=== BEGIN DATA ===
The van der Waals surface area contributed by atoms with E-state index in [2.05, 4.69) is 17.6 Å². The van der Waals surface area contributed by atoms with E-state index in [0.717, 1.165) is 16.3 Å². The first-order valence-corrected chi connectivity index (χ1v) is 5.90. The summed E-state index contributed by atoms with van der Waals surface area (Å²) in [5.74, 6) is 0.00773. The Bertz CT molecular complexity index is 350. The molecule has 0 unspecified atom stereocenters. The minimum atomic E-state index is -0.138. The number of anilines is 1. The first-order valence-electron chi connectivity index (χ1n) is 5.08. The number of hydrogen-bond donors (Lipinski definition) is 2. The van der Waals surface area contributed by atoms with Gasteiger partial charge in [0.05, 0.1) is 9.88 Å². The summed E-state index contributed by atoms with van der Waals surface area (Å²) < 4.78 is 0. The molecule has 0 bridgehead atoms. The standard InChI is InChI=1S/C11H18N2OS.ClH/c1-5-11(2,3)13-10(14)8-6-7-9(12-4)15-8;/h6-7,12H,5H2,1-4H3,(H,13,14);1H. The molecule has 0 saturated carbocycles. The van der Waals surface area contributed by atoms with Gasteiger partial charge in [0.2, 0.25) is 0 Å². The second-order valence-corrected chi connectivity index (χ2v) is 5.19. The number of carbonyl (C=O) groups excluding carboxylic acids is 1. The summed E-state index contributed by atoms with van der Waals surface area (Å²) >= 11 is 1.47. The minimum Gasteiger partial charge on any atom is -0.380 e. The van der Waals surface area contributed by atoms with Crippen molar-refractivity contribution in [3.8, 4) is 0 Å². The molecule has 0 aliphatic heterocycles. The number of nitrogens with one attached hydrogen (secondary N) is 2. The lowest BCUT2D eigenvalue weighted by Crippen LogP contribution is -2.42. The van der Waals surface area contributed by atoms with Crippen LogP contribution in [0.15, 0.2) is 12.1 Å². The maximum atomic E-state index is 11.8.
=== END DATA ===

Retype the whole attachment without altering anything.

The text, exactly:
The van der Waals surface area contributed by atoms with E-state index in [2.05, 4.69) is 17.6 Å². The van der Waals surface area contributed by atoms with E-state index in [0.717, 1.165) is 16.3 Å². The first-order valence-corrected chi connectivity index (χ1v) is 5.90. The summed E-state index contributed by atoms with van der Waals surface area (Å²) in [5.74, 6) is 0.00773. The Bertz CT molecular complexity index is 350. The molecule has 0 unspecified atom stereocenters. The minimum atomic E-state index is -0.138. The number of anilines is 1. The first-order valence-electron chi connectivity index (χ1n) is 5.08. The number of hydrogen-bond donors (Lipinski definition) is 2. The van der Waals surface area contributed by atoms with Gasteiger partial charge in [0.05, 0.1) is 9.88 Å². The summed E-state index contributed by atoms with van der Waals surface area (Å²) < 4.78 is 0. The molecule has 0 bridgehead atoms. The standard InChI is InChI=1S/C11H18N2OS.ClH/c1-5-11(2,3)13-10(14)8-6-7-9(12-4)15-8;/h6-7,12H,5H2,1-4H3,(H,13,14);1H. The molecule has 0 saturated carbocycles. The van der Waals surface area contributed by atoms with Gasteiger partial charge in [0.2, 0.25) is 0 Å². The second-order valence-corrected chi connectivity index (χ2v) is 5.19. The number of carbonyl (C=O) groups excluding carboxylic acids is 1. The summed E-state index contributed by atoms with van der Waals surface area (Å²) >= 11 is 1.47. The minimum Gasteiger partial charge on any atom is -0.380 e. The van der Waals surface area contributed by atoms with Crippen molar-refractivity contribution in [3.8, 4) is 0 Å². The molecule has 0 aliphatic heterocycles. The number of nitrogens with one attached hydrogen (secondary N) is 2. The lowest BCUT2D eigenvalue weighted by Crippen LogP contribution is -2.42. The van der Waals surface area contributed by atoms with Crippen LogP contribution in [0.15, 0.2) is 12.1 Å². The maximum atomic E-state index is 11.8.